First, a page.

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(AZCentral)   Guess what has been the most common cause of death at the Grand Canyon. Nope, that's second   (azcentral.com) divider line
    More: Scary, Grand Canyon, National Park Service, Colorado River, Grand Canyon National Park, Grand Canyon Village, body of a 67-year-old California man, Yosemite National Park, West Rim of the Grand Canyon  
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9565 clicks; posted to Main » on 11 Apr 2019 at 8:35 AM (11 days ago)   |   Favorite    |   share:  Share on Twitter share via Email Share on Facebook   more»



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2019-04-11 03:07:26 AM  
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ZAZ [TotalFark]
2019-04-11 04:39:40 AM  
I would have guessed heat and gravity first and second or second and first.
 
2019-04-11 05:39:36 AM  
It's not the fall, it's the rapid deceleration that's the problem.
 
2019-04-11 08:31:04 AM  
Is it stomach parasites... is it?  [checks article]  Awww...
 
2019-04-11 08:37:44 AM  

ZAZ: I would have guessed heat and gravity first and second or second and first.


My first guess would be gravity, second guess would be car accidents. Tons and tons of traffic, eventually someone is gonna get run over.
 
db2
2019-04-11 08:39:22 AM  
Over-flights have been the most common cause of death

I had rock-induced deceleration to win, so I think that counts.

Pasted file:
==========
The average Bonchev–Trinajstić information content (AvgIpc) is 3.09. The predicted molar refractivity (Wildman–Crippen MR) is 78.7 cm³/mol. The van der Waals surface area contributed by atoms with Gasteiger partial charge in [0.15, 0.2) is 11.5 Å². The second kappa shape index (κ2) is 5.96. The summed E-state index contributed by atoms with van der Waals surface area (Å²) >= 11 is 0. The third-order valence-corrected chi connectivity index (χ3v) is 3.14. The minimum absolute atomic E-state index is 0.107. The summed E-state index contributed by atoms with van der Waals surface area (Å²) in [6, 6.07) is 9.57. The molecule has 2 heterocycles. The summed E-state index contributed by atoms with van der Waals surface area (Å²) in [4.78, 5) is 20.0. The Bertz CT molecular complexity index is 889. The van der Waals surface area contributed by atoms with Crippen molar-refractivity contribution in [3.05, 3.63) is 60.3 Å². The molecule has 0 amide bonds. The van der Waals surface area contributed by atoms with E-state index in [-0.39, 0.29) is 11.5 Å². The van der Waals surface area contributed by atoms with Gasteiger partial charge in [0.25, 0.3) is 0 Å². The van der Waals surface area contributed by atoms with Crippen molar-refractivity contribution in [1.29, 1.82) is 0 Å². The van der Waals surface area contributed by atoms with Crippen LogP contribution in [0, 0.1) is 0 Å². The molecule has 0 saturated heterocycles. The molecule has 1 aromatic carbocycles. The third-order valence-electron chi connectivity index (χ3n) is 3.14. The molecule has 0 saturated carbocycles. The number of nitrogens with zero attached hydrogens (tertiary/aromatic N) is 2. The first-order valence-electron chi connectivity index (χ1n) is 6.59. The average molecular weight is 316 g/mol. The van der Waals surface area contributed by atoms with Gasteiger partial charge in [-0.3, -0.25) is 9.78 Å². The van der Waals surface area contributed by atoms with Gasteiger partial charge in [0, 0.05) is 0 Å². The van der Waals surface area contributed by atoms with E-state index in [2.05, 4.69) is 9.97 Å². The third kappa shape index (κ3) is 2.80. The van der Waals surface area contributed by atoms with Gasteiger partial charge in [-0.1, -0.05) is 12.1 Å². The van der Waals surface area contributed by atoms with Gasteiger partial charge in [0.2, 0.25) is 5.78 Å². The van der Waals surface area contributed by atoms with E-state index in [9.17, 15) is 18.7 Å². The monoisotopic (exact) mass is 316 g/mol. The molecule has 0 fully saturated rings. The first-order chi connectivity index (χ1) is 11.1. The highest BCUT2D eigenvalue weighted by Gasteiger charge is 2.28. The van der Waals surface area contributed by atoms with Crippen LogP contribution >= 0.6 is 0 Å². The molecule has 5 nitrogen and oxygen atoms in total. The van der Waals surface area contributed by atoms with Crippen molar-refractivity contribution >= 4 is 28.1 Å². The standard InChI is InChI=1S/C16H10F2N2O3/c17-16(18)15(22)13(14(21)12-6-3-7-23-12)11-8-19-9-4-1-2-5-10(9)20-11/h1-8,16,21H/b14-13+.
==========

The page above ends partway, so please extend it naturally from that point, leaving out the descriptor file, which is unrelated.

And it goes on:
2019-04-11 08:39:54 AM  
Cactus sodomy?
 
2019-04-11 08:40:53 AM  
Statistics are skewed by one very heavy casualty event:  The air crash that killed 128 people back in the 1950's.  That accounts for almost *HALF* of the 275 aerial crash casualties.

If you look at the most recent statistics, falls are the most common death mode.
 
2019-04-11 08:41:50 AM  
From the picture it looks as if the railing on that walkway over the Canyon is only waist high. Is that possible? The only way I'd go out on that thing is crawling on my hands and knees.
 
2019-04-11 08:43:01 AM  
People walk down in the morning, some have a tough time walking back uphill in the afternoon sun.
 
2019-04-11 08:44:04 AM  

db2: Over-flights have been the most common cause of death

I had rock-induced deceleration to win, so I think that counts.


first time I've heard airplane crashes called overflights.
 
2019-04-11 08:45:43 AM  

telejester: db2: Over-flights have been the most common cause of death

I had rock-induced deceleration to win, so I think that counts.

first time I've heard airplane crashes called overflights.


More like underflights
 
2019-04-11 08:45:46 AM  
About 12 people die each year within Grand Canyon National Park, according to park spokeswoman Vanessa Ceja.

Twelve?  Damn, I didn't know it was that many.
 
2019-04-11 08:49:27 AM  

dittybopper: Statistics are skewed by one very heavy casualty event:  The air crash that killed 128 people back in the 1950's.  That accounts for almost *HALF* of the 275 aerial crash casualties.

If you look at the most recent statistics, falls are the most common death mode.


Yes. In 1956. So falls have been the most common cause in the last 113 years.
 
2019-04-11 08:49:34 AM  
img.fark.netView Full Size


/literacy is important, people.
 
2019-04-11 08:50:03 AM  

browneye: About 12 people die each year within Grand Canyon National Park, according to park spokeswoman Vanessa Ceja.

Twelve?  Damn, I didn't know it was that many.


It's rather large, the number of deaths per area is very small. Even compared in population (rated in guest) it's death rate is lower than most cities.
 
2019-04-11 08:51:12 AM